Sugi is a completely new way for everyday investors to engage with green investing. We’re the first platform to give users a carbon profile of their investments, comparing them with industry benchmarks and similar investments in the market. For the first time, people can see how green their investments are and take action to improve their impact. Why is green investing so difficult at the moment? Is there more risk attached to green investments?
There are a huge number of everyday investors in the UK. In 2020, the market was worth £210B. And survey after survey shows most people want their investments to have a positive environmental impact. But very few actually engage with green investing, mainly because it’s overly complicated and confusing and the information people want isn’t available.
For example, there are hundreds of impact, ESG, socially responsible and sustainable investment products and no set criteria for using these labels. The result is a mass of greenwashing. And even when investment products are perhaps legitimately labelled, the reasons behind the labelling are not clear.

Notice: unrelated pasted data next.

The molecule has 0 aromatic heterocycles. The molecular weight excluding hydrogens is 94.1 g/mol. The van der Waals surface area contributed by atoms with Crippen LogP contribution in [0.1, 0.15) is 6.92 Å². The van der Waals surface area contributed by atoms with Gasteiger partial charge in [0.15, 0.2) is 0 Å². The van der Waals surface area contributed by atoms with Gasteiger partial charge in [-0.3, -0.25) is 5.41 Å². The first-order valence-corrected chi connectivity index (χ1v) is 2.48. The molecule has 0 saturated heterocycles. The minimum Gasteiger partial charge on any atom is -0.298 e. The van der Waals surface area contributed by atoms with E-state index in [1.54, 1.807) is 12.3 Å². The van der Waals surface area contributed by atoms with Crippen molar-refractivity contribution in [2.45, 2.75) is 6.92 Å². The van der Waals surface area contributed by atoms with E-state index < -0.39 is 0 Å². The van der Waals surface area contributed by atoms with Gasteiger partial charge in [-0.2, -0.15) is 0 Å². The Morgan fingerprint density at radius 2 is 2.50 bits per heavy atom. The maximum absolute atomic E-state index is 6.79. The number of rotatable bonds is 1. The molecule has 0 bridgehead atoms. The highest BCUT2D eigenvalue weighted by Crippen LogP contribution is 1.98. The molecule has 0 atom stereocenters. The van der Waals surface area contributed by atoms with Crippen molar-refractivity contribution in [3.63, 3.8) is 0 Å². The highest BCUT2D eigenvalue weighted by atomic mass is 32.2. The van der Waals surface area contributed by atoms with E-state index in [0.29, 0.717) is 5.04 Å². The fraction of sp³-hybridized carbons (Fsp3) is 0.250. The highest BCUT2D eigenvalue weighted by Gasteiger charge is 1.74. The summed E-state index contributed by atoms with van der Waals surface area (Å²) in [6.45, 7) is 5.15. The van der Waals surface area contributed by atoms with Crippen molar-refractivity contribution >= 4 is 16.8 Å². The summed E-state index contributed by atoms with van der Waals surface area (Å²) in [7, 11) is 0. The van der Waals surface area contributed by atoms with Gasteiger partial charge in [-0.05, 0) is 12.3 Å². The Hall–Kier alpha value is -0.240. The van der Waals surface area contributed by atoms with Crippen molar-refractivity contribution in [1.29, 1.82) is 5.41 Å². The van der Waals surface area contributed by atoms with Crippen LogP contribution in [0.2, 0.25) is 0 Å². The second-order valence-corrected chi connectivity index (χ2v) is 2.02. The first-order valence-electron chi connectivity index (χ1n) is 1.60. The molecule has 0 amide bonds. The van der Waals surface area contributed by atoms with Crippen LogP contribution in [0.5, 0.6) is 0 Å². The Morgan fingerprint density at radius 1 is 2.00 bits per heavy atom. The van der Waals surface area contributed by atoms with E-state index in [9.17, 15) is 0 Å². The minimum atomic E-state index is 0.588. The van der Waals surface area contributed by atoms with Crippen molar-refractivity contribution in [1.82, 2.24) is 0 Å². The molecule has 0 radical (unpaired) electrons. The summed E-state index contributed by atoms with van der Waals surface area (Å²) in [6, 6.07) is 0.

Some ‘green’ investment products include fossil fuel stocks because they are ‘best in class’; others boast low carbon emissions because they are heavily weighted in favour of technology and financial services stocks, which means they’re low carbon by coincidence rather than design; others still may score well for social responsibility but have poor green credentials. Most people don’t have the time or patience to work through all of this.
Green investments aren’t necessarily more risky than ‘normal’ investments. When you’re choosing a green investment, there are more aspects to consider – and these aspects may or may not translate to an associated financial risk. Arguably, non-green investments may be more risky.